• Desserts
  • Steakhouse drinks & beverages
  • Kids

Let’s look at each section to make sure we don’t miss any potential vegan-friendly options.


The quality of an appetizer can often make or break your dining experience. It’s meant to calm your hunger and prepare you for your main course. You won’t have to worry about that at Longhorn Steakhouse because none of the options are veganAnd none of them can be modified to make them vegan-friendly

Legendary Steaks & Combos

This section’s name doesn’t inspire much hope, but let’s see if there’s a way to make something work. Nope, you have no options here. It’s all about “legendary” meat in this section. 

Chicken, Seafood & More

This section isn’t any better. It includes chicken, salmon, baby back ribs, pork chops, beef burgers, grilled shrimp, and a beef sandwich. There aren’t any vegan options in this section.

Entree Salads

Salads are a safe bet in most cases. Unfortunately, the entrée salads at Longhorn Steakhouse look like meat on beds of greens. You have the choice of grilled chicken, chicken tenders, salmon, or sirloin steak. You could order any one of the salads from this section and ask them to remove the meat, chicken, or fish, but that would be plain silly. I recommend staying clear from this section and focusing on the next section of the menu.

Sides, Salads, and Soups

The sides menu section is where you’ll be able to find something that will appease your hunger. You can make a makeshift meal by combining these:

  • Mashed potatoes (you must ask for no added butter)
  • Baked potato (ask for it without any toppings as it comes loaded with sour cream, butter, and bacon)
  • Sweet potato (ask for it plain since it comes with butter) 
  • Seasoned French fries (they look innocent enough, make sure they aren’t topped with any sauces)
  • Mixed green salad (no croutons, no cheese toppings)
  • Strawberry pecan salad (no feta and only order the white vinaigrette, all other sauces aren’t vegan-friendly)
  • Steamed broccoli (ask for no butter)
  • Steamed asparagus (ask for no butter)
  • Bread (ask for no butter)


Longhorn is known for having superb desserts, but as a vegan, you’ve learned that dessert at non-vegan places is almost always out of reach. The same can be said about the dessert selection at Longhorn Steakhouse. None of the desserts are vegan-friendly.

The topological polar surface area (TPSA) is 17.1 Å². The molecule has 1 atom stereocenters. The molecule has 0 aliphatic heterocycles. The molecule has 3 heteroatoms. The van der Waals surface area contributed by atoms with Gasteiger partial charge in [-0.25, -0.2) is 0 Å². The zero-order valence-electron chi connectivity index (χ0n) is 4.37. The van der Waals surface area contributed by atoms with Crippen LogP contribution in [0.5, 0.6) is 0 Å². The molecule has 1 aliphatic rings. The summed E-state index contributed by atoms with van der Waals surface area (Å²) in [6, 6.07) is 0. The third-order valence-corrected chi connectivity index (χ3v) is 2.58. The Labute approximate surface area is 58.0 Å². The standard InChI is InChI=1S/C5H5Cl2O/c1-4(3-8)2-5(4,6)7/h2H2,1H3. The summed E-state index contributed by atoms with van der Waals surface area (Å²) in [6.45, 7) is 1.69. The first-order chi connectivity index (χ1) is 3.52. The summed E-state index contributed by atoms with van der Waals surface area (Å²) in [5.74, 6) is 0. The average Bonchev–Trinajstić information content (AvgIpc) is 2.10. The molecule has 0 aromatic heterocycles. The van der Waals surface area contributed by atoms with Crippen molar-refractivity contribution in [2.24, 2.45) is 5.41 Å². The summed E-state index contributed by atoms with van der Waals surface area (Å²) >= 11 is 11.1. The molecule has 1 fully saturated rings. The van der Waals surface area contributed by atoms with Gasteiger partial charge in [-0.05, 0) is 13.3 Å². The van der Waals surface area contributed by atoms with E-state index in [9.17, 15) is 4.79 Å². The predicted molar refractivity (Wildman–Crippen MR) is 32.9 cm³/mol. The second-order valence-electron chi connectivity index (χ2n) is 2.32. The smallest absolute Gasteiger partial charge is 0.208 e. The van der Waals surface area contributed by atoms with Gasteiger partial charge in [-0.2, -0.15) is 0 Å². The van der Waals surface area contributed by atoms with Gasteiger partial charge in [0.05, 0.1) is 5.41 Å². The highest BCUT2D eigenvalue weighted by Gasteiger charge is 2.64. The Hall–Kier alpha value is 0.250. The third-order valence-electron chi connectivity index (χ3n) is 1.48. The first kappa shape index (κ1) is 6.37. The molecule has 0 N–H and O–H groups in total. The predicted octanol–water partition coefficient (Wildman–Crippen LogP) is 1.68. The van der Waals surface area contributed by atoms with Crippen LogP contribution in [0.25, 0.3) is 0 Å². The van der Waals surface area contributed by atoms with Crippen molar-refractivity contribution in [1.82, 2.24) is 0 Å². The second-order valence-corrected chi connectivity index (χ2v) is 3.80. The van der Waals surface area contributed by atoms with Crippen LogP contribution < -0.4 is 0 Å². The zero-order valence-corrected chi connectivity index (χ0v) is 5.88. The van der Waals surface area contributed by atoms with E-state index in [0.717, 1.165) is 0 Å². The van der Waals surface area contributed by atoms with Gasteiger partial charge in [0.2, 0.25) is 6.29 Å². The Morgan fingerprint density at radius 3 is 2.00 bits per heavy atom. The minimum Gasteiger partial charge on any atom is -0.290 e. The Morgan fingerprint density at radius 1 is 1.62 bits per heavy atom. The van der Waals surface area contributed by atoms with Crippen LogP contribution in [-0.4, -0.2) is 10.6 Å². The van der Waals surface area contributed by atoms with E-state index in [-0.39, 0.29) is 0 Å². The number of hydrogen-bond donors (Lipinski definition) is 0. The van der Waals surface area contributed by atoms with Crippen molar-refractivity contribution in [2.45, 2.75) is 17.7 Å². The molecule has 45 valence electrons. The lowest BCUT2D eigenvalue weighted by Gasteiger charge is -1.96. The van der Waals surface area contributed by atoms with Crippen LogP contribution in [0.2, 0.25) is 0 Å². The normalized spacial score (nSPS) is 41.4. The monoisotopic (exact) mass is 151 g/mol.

Steakhouse Drinks and Beverages

Order a glass of La Crema Pinot Noir and a side of bread, and your good to go. They also have a great selection of craft beers and a decent lineup of cocktails.


It’s always interesting seeing what a restaurant thinks kids should eat. In this case, no major surprise; it’s steak, chicken breast, chicken tenders, burgers, and mac and cheese. Sorry, you won’t have an excuse to order from the kids’ menu this time.

Your Vegan Menu

Your vegan menu at Longhorn Steakhouse is made up of items found on the menu’s sides section. However, the fact that their menu offers some options is quite surprising. It is a steakhouse, after all, and they mostly target customers who like to eat meat. Either way, here’s your menu:

  • Mashed potatoes
  • Baked potato
  • Sweet potato 
  • Seasoned French fries 
  • Mixed green salad
  • Strawberry pecan salad 
  • Steamed broccoli 
  • Steamed asparagus 
  • Bread (ask for no butter)

It’s a complete copy and pastes from the sides menu.

Is It Worth The Trip?

After looking at the history, concept, and menu, this should be easy to answer. Longhorn Steakhouse remains true to its name. It’s a steakhouse, and so it focuses on serving a variety of meat to its customers. Now, if you end up there due to a snowstorm, invitation, or company dinner, you’ll be able to eat something, but it won’t be the most memorable meal you’ve had.

Final Thoughts

Restaurants and people in the U.S. are becoming more aware of veganism. Most people recognize the diet as a real movement, and restaurants are making an effort to provide vegan-friendly options. But should a steakhouse have the same approach? Asking for a place that serves meat as a business cannot be concerned with vegan dieters. A better question is: should vegans eat at steakhouses? Think about how much meat a chain like Longhorn Steakhouse uses in a year. For that reason, eating at such a place should never be an option for vegans.

Vegan living is more than a diet; it’s a mission to make the world a better place.